Actuaries use statistical techniques and mathematical skills to assess the probability of an event and its financial consequences. They use their knowledge of business and economics, together with their understanding of probability theory, statistics and investment theory, to provide strategic, commercial and financial advice.


    Types of actuary

    Actuaries work in these areas:

    • banking;
    • corporate finance;
    • investment management;
    • life, healthcare and general insurance;
    • pensions.



    • analysing statistical data;
    • computer modelling of statistics to determine potential risks;
    • preparing presentations and reports;
    • communicating findings to clients, managers and stakeholders;
    • keeping abreast of financial developments in the business world;
    • developing new financial products;
    • preparing presentations, reports, valuations and quarterly updates;
    • monitoring risk within trading positions in investment banking to ensure excessive risks are not taken during the fast pace of trading;
    • presenting reports, explaining their implications to managers and directors and advising on risk limitation;
    • advising on issues such as the selection of investment managers or the administration of pensions and benefits;
    • working with IT professionals to develop systems to ensure compliance with the requirements of regulatory bodies;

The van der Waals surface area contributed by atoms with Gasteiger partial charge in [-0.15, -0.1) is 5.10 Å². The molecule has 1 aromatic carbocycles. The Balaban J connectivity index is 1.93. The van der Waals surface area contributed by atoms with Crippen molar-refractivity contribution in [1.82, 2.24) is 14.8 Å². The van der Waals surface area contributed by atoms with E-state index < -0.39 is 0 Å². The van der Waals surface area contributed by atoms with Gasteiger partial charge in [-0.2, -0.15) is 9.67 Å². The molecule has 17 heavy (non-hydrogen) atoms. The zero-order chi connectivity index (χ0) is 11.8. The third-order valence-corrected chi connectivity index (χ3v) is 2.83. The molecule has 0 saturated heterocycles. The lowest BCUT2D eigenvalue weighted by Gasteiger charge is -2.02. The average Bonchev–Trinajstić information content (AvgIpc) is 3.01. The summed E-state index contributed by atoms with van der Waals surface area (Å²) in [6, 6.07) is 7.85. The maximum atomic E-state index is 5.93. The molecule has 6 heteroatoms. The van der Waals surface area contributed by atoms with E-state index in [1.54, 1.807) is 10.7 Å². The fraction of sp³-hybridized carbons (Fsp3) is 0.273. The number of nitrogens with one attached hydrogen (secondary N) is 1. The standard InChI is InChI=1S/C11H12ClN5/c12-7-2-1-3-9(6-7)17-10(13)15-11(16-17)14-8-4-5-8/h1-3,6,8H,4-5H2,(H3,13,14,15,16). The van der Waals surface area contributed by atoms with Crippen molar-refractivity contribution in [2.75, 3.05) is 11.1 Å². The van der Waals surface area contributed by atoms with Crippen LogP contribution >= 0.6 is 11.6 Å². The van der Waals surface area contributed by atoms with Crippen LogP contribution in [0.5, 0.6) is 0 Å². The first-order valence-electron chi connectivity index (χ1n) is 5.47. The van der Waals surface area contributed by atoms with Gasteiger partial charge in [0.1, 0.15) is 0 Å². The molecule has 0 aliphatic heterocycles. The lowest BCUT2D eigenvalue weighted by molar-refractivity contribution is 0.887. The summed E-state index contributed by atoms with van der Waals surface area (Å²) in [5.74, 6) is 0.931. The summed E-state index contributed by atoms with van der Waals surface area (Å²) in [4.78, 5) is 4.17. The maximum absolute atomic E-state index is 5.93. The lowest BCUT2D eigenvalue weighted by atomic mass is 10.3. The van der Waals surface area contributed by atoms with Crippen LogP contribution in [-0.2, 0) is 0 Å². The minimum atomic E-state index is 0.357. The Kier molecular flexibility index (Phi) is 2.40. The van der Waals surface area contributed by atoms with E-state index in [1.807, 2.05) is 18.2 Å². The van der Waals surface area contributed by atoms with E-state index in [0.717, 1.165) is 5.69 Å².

• communicating with clients and carrying out relationship management, including with investment managers, financial directors and external stakeholders;
    • supervising staff;
    • working with mergers and acquisitions.


    Employers of Actuaries

    • Life assurance companies
    • Pension funds
    • Insurance companies and consultancies
    • Healthcare providers
    • The government’s Actuaries Department
    • Actuarial consultancies
    • Investment banks
    • Accountancy firms
    • Management consultancies



    Although this area of work is open to all graduates with strong numerical skills, the following degree subjects may increase your chances:

    • actuarial science or actuarial mathematics;
    • business or finance;
    • economics;
    • engineering;
    • mathematics or statistics;
    • risk management;
    • science, e.g. physics and chemistry.



    Employers look for candidates who are confident in their abilities, as well as motivated, as the qualification process is difficult and lengthy. Further valued skills include:

    • excellent numeracy
    • research and analytical ability
    • problem-solving ability
    • a deep understanding of economics and of the legislation relating to financial services
    • attention to detail
    • self-discipline, determination and an appreciation of the demands of studying while working
    • high level of computer literacy, as specialized software may be used
    • written and verbal communication skills
    • sound judgement and a genuine interest in business
    • commitment to an actuarial career.